Fascinating tale of the SAA heist and the whistleblower

Review: Vivien Horler

Hijackers on Board – How one courageous whistleblower fought against the capture of SAA, by Cynthia Stimpel (Tafelberg)

The wholesale looting that has made up the State Capture project is so overwhelming that among many media consumers, including me, there is a tendency, when coming across some new malfeasance, to roll one’s eyes and move on.

It’s not that I don’t care – I do. But it’s all too much to keep track of.

And then you come across one focused, coherent account that details one aspect of the project, and it’s as if someone has shone a spotlight on what has been going on.

The someone in this case is Cynthia Stimpel, who was head of treasury at SAA.

Everything she describes in this book is in the public domain, much of it at the Zondo Commission, but her detailed and chronological account makes for truly absorbing reading. And it made me wonder how I would have responded had I been in a situation where I had a bond and children at university, and where pressure was mounting at work to just “Sign here”, “Just do it, Cynthia.”

But Stimpel was no push-over. It helps to know that she was one of six women who applied to join the Sunday Times-sponsored expedition to climb Mount Everest. She didn’t make it – Cathy O’Dowd and Deshun Deysel went instead – but that’s the calibre of woman she is. And in the course of the try-outs she did climb Mount Kilimanjaro.

After a career in banking, Stimpel, aged nearly 50, joined SAA in December 2006 as head financial risk manager. In this post she had to manage the foreign currency and fuel price risks, as well as to oversee the internal controls of the department.

A cluster of resignations among senior management saw Stimpel appointed as acting group treasurer, a position she formally took over in 2015. It was, she says, her dream job. “But soon it would become a nightmare.”

Stimpel goes into a lot of detail in this book, with all sorts of irregular goings on reported, including the famous Airbus lease, the Mumbai flight route and Dudu Myeni’s riding roughshod over the board. I’ll mention just one set of shenanigans.

By 2014 SAA was in financial trouble, exacerbated by the Home Affairs decision that children could fly internationally only with the written permission of both parents and an unabridged birth certificate – regulations that had “a dramatic effect” on SAA’s revenue.

In 2014 Stimpel had to draw up the airline’s annual borrowing plan, and one of her recommendations was that the airline’s debt be consolidated through longer-term loans from various financial institutions, usually the pre-vetted big four banks. The board approved the plan in April 2015.

By the time Stimpel became group treasurer, the airline owed almost R15billion, loans guaranteed by the government. Loans of around R7bn were due to mature, and the need for finance was urgent.

A crucial board meeting was to be held in December 2015 to discuss the treasury department’s proposals for funding, but Stimpel was told not to attend. Considering she was the group treasurer and expected to present the borrowing plan, this was highly unusual. Later she was told the board had decided against two funding proposals, including one by the big four banks. The board favoured a loan from the Free State Development Corporation, an organisation tasked with funding development projects in that province and certainly not in the business of bailing out other government institutions.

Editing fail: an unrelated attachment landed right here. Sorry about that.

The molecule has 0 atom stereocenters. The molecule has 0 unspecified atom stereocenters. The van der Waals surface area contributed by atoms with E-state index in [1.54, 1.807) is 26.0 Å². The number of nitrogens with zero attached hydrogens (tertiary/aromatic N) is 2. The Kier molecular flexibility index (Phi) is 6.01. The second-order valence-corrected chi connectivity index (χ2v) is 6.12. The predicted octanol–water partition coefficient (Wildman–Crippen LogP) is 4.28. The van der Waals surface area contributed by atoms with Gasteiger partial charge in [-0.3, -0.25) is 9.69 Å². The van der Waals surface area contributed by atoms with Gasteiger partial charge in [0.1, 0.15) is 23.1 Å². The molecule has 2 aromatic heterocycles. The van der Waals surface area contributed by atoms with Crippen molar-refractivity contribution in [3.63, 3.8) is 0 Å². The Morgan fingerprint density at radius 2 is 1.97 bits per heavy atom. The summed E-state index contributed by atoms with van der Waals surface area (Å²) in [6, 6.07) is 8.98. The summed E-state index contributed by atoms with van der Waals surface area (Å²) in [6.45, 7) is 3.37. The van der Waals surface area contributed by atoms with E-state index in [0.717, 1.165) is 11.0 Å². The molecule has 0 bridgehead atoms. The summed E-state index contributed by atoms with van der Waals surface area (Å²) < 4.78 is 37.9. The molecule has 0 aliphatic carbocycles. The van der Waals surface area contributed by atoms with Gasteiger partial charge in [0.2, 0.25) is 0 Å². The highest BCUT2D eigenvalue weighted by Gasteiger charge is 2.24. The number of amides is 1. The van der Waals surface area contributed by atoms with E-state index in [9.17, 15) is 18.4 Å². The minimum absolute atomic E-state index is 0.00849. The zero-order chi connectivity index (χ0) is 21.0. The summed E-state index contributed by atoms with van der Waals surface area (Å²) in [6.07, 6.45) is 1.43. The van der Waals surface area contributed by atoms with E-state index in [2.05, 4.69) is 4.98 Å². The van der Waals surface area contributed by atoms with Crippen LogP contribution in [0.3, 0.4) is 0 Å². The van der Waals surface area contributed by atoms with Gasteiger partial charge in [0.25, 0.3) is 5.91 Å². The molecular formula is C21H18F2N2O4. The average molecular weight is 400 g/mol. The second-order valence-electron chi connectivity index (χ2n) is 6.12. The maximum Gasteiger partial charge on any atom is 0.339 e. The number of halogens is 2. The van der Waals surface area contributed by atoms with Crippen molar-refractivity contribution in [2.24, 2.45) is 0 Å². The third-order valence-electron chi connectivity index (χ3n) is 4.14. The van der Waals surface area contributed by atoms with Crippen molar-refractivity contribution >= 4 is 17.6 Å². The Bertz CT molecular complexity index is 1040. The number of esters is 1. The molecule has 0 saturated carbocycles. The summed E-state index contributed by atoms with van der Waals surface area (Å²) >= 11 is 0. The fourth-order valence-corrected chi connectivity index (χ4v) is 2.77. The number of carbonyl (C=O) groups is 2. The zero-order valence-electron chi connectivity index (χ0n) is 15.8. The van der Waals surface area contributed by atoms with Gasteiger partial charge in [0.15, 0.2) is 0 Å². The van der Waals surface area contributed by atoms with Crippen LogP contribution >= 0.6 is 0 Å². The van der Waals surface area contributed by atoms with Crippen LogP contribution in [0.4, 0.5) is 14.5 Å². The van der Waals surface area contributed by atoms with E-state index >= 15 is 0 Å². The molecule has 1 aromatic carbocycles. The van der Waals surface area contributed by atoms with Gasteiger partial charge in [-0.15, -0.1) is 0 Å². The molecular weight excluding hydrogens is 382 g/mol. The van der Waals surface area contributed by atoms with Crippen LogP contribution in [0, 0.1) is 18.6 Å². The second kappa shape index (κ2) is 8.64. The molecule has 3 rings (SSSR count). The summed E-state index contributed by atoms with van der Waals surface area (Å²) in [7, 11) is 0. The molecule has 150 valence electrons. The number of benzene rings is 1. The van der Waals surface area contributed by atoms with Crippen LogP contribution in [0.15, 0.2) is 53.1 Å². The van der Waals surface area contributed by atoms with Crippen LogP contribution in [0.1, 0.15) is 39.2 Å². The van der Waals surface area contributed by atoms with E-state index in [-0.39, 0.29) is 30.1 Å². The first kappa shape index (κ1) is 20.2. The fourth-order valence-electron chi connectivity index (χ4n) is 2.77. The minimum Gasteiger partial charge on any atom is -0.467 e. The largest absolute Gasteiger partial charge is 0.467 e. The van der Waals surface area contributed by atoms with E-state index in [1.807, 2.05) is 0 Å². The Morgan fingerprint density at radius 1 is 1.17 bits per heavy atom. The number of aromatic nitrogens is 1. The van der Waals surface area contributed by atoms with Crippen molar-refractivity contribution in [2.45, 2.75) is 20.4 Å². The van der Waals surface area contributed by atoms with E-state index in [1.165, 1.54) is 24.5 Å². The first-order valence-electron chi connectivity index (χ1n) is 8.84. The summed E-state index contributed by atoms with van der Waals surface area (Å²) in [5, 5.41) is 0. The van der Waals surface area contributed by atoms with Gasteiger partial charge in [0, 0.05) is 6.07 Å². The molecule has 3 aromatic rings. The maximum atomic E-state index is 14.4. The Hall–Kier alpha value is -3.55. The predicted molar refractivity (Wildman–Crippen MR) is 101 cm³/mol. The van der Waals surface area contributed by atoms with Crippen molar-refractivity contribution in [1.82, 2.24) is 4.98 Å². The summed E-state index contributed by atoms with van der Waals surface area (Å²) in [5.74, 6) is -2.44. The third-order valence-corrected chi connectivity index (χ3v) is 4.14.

All sorts of red flags went up in Stimpel’s mind – the process was entirely irregular. But Stimpel’s deputy told her it was a board decision. “We have to get the funding done. Just accept it, Cynthia.”

Stimpel’s boss, the CFO of SAA, then told her the board had decided to find a “transaction advisor” to look at the airline’s debt profile, analyse its portfolio and restructure debts. But all this work was already being done internally, argued Stimpel.

Despite her objections, an advert appeared in the Sunday Times calling for tenders for the delivery of a transaction advisor. Eventually an organisation called BNP Capital , was appointed – despite being considered “high risk” by the bid evaluation committee – with a mandate both to find prospective funders and to evaluate them, which Stimpel believed would create a conflict of interest.

And then the CFO informed Stimpel that BNP was planning to charge SAA a fee of 3% of the needed R15billion, which amounted to R300m. Stimpel told her boss she would not sign the submission to the bid adjudication committee – and then went on a long-planned holiday. Yes – you’ve guessed it – while she was away her deputy signed the document.

On her return, in a last-ditch bid to scupper the plan, she  wrote to three of the country’s main banks to establish what fee they would charge for a hypothetical loan of R15m. She discovered it was R85m – almost four times less than BNP Capital’s R300m.

Stimpel’s efforts to foil the plan failed.

She worried that she had not done enough, and decided to become a whistleblower. She sent a complaint to the Public Protector and to Corruption Watch, but neither responded.

And then she contacted Outa’s Wayne Duvehage, who reacted immediately, and slowly the entire sad story began to trickle out. In the process Stimpel was suspended and then essentially fired. Aged 59, she went on early retirement and accepted a settlement of just six months’ salary.

Her determination to do the right thing meant she lost out on the last four years of her expected career. This is a brave and readable book, and a sobering one.



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